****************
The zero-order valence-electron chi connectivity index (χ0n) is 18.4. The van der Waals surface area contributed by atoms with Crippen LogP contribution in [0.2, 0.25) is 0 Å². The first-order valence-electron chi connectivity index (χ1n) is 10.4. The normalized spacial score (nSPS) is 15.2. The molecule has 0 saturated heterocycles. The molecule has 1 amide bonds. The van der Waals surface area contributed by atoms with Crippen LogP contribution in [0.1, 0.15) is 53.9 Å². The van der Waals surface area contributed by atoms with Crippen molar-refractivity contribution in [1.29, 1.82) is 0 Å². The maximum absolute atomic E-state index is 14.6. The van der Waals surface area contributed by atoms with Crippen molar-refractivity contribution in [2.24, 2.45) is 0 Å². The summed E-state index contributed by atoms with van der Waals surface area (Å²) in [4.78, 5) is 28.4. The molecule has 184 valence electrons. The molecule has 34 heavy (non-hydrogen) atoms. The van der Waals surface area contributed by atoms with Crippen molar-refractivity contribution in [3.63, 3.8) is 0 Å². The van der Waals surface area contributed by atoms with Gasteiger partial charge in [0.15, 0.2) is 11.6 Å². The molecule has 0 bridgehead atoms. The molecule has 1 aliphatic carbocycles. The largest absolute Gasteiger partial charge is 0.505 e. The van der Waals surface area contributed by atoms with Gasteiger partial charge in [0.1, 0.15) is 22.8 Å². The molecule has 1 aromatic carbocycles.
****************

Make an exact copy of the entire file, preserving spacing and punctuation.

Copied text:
The zero-order valence-electron chi connectivity index (χ0n) is 18.4. The van der Waals surface area contributed by atoms with Crippen LogP contribution in [0.2, 0.25) is 0 Å². The first-order valence-electron chi connectivity index (χ1n) is 10.4. The normalized spacial score (nSPS) is 15.2. The molecule has 0 saturated heterocycles. The molecule has 1 amide bonds. The van der Waals surface area contributed by atoms with Crippen LogP contribution in [0.1, 0.15) is 53.9 Å². The van der Waals surface area contributed by atoms with Crippen molar-refractivity contribution in [1.29, 1.82) is 0 Å². The maximum absolute atomic E-state index is 14.6. The van der Waals surface area contributed by atoms with Crippen molar-refractivity contribution in [2.24, 2.45) is 0 Å². The summed E-state index contributed by atoms with van der Waals surface area (Å²) in [4.78, 5) is 28.4. The molecule has 184 valence electrons. The molecule has 34 heavy (non-hydrogen) atoms. The van der Waals surface area contributed by atoms with Crippen molar-refractivity contribution in [3.63, 3.8) is 0 Å². The van der Waals surface area contributed by atoms with Gasteiger partial charge in [0.15, 0.2) is 11.6 Å². The molecule has 0 bridgehead atoms. The molecule has 1 aliphatic carbocycles. The largest absolute Gasteiger partial charge is 0.505 e. The van der Waals surface area contributed by atoms with Gasteiger partial charge in [0.1, 0.15) is 22.8 Å². The molecule has 1 aromatic carbocycles.